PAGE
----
We’ve seen programs be most successful when they incorporate the following elements:
- Early communication about math requirements and placement exams.
- Access to a trained coach
- Emphasis on mastery
- Clear goal posts
- Continuous improvement
1. Communicate expectations about placement tests
Once students enroll in your institution, set expectations as soon as possible about math requirements and placement exams. By communicating these requirements early, you can help students better prepare for placement exams and minimize the number developmental math classes they take.
2. Select the type of program you’d like to implement
Summer bridge courses: An instructor teaches a short refresher course, usually 1-3 weeks long.
Tutorial centers or lab/emporium model: Students work through a curriculum at their own pace during required lab time and have access to a tutor.
Independent preparation, usually with online support
A college gives students instructions for using Khan Academy and tells them what content to study, perhaps by posting this information on a website. Often students also receive online support, such as targeted intervention from a coach.
3. Choose coaches and how they’ll interact with students
One coach can support many students, and this interaction can be light-touch. For example, coaches could simply make themselves available to answer student email. The important things is for students to have a way to get 1:1 support and encouragement. Any of the following people could act as coaches:
- Teaching assistants
- Peers If students will be tutoring each other, you’ll want to find an online or in-person way for them to connect with their peers (e.g., Google Hangout or lab time).
4. Select a curriculum that meets your students’ needs Students can either choose a mission or create a customized study plan.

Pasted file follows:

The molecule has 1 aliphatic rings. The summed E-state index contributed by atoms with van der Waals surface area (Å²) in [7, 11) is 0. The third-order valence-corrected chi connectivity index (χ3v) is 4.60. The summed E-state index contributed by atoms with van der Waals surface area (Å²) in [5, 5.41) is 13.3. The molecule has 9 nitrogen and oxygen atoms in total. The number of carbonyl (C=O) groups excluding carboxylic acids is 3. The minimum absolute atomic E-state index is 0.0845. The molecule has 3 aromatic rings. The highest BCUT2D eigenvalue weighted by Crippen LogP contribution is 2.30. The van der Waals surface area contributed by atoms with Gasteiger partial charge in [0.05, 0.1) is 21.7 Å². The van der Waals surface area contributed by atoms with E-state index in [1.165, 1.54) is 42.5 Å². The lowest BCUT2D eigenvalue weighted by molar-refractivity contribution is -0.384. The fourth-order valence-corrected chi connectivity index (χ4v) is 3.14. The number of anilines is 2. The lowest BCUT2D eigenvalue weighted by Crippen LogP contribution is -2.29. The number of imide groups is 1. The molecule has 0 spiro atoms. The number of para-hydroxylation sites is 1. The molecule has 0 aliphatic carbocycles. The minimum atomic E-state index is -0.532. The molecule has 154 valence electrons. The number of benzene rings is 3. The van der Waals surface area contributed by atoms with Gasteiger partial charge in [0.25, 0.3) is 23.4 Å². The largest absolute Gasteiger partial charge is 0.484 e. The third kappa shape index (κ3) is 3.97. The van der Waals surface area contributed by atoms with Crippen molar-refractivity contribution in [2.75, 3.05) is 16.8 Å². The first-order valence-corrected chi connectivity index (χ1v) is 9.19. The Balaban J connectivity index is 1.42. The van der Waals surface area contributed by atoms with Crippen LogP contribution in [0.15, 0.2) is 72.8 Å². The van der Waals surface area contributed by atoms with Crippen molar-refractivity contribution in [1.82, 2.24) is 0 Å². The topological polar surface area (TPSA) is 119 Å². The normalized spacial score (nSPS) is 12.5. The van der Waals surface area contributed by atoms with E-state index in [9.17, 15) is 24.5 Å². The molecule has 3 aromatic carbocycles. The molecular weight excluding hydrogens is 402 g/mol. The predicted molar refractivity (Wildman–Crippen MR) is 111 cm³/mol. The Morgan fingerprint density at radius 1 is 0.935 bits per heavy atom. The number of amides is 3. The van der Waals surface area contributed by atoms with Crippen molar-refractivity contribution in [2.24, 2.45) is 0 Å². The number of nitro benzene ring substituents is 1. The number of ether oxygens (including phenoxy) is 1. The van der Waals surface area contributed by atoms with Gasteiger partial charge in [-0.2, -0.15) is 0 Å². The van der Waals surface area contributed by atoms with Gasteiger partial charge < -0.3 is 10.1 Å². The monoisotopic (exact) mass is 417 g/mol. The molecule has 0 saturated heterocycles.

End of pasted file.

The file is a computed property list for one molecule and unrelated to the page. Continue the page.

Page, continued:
5. Set clear goals
Here are a few examples below.
Goal: Master a mission (i.e. Algebra Basics)
Goal: Master all the skills on a study plan (i.e. two-week study plan for Algebra I)
Goal: Earn a badge related to mastery (i.e. the Magellan sun badge, which students earn by mastering 100 skills)
Train coaches on Khan Academy and how they’ll interact with students.
Get students started on the program by providing the following information:
- How to create a Khan Academy account (i.e., go to khanacademy.org and follow the prompts)
- How to add the coach who’ll be supporting them
- The learning goals for your program
- How students can access coaching
If students will be tutoring one another, explain how the system will work. For example, you could explain the concept of productive persistence and encourage students to encourage one another. You may also want to set up “Help me” and “I can help” message boards so that students can request help on specific skills and volunteer to act as a peer tutor for specific skills.
Check in with students and modify your approach based on their feedback.
9. Analyze and improve
Reflect on your program to make it even better.
- Get feedback from coaches and students on program logistics and design to help you decide what to keep, change, and remove.
- Get feedback from students on their progress in math.
- Has their comfort with math changed as a result of the program?
- What about their attitude toward math and their confidence in their mathematical abilities?
- Use student results to refine your goals and incentives.
- Do you see a correlation between skill mastery and student success?
- Do you see an effect on longitudinal metrics (e.g., retention rates, likelihood of taking an upper-division math course, usage of Khan Academy for other classes)?
Download this guide as a PDF: Implementation checklist for college transition programs.